Dr Sophie Uyoga
Sophie trained as a biochemist in Kenya then specialized in Immunology and later obtained a PhD from the University of Heidelberg. Sophie has great interest in understanding how human genetics influences susceptibility to severe malaria. Her work focuses on red blood cell genetic polymorphisms namely hemoglobin S, alpha thalassemia, glucose-6-phosphate dehydrogenase deficiency and blood group antigens and also explores the effect of co-inheritance on protection afforded against severe malaria and other infectious diseases.
A Mid-Career research fellowship awarded by the Initiative to Develop African Research Leaders (IDeAL) has enabled Sophie to pursue another area of interest. She will be investigating the mechanisms behind the development and treatment of severe anemia with focus on the quality of donor blood on recovery from severe anemia and survival post-transfusion. She envisions that the study findings will inform future strategies to ensure efficient provision of services by blood transfusion services and policy makers in Africa.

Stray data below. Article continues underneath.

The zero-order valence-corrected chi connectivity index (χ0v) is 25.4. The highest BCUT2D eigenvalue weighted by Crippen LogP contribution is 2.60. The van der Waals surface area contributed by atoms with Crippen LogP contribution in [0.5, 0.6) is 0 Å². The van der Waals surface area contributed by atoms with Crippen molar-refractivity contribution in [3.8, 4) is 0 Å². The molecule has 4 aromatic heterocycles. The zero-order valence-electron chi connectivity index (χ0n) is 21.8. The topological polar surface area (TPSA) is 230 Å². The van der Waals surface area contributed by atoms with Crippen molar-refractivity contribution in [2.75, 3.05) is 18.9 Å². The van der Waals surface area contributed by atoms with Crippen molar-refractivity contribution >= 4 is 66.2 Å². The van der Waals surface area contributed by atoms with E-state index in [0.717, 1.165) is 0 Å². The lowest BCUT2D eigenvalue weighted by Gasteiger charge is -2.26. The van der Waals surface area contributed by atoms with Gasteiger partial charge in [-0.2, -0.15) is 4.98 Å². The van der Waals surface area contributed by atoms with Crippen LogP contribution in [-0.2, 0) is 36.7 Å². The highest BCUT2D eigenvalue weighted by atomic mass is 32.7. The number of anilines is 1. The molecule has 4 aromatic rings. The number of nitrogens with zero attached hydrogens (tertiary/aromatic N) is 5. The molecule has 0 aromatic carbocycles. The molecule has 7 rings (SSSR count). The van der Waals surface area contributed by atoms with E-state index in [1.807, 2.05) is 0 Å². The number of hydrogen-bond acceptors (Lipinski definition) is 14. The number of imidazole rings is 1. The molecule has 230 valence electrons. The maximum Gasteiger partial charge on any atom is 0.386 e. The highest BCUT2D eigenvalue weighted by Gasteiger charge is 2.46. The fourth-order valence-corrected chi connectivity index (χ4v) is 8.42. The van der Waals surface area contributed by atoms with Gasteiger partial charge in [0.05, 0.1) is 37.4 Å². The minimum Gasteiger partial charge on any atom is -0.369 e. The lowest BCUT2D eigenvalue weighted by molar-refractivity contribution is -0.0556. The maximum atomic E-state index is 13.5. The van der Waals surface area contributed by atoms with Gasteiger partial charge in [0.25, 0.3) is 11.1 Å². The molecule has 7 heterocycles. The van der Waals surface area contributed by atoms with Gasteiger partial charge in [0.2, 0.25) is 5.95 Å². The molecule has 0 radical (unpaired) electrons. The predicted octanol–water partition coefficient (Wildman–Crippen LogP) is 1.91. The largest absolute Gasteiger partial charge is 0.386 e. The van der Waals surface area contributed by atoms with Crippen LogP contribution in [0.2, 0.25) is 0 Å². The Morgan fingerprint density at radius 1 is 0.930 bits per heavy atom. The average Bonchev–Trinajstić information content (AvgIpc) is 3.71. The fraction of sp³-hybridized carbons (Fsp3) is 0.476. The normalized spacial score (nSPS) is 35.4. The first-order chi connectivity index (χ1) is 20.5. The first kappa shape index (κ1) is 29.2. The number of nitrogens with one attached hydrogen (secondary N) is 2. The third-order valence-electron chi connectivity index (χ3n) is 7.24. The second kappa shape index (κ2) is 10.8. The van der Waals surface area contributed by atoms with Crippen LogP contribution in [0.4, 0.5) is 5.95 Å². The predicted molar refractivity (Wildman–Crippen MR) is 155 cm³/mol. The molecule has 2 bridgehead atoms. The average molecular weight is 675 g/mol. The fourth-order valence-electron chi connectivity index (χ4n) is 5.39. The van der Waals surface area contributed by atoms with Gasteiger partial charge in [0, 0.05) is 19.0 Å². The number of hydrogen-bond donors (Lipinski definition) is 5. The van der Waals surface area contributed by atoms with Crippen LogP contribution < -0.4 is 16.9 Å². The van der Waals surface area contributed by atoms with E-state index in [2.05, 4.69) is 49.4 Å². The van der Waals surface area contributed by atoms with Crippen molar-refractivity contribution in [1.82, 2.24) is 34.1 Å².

Revealing the extent of the first wave of the COVID-19 pandemic in Kenya based on serological and PCR-test data
Ojal J. et al, (2022), Wellcome Open Research, 6, 127 - 127
Substantial misdiagnosis of severe malaria in African children.
White NJ. et al, (2022), Lancet, 400
Sickle cell anaemia and severe Plasmodium falciparum malaria: a secondary analysis of the Transfusion and Treatment of African Children Trial (TRACT)
Uyoga S. et al, (2022), The Lancet Child & Adolescent Health, 6, 606 - 613
Epidemiological impact and cost-effectiveness analysis of COVID-19 vaccination in Kenya.
Orangi S. et al, (2022), BMJ global health, 7
BIRC6 modifies risk of invasive bacterial infection in Kenyan children.
Gilchrist JJ. et al, (2022), eLife, 11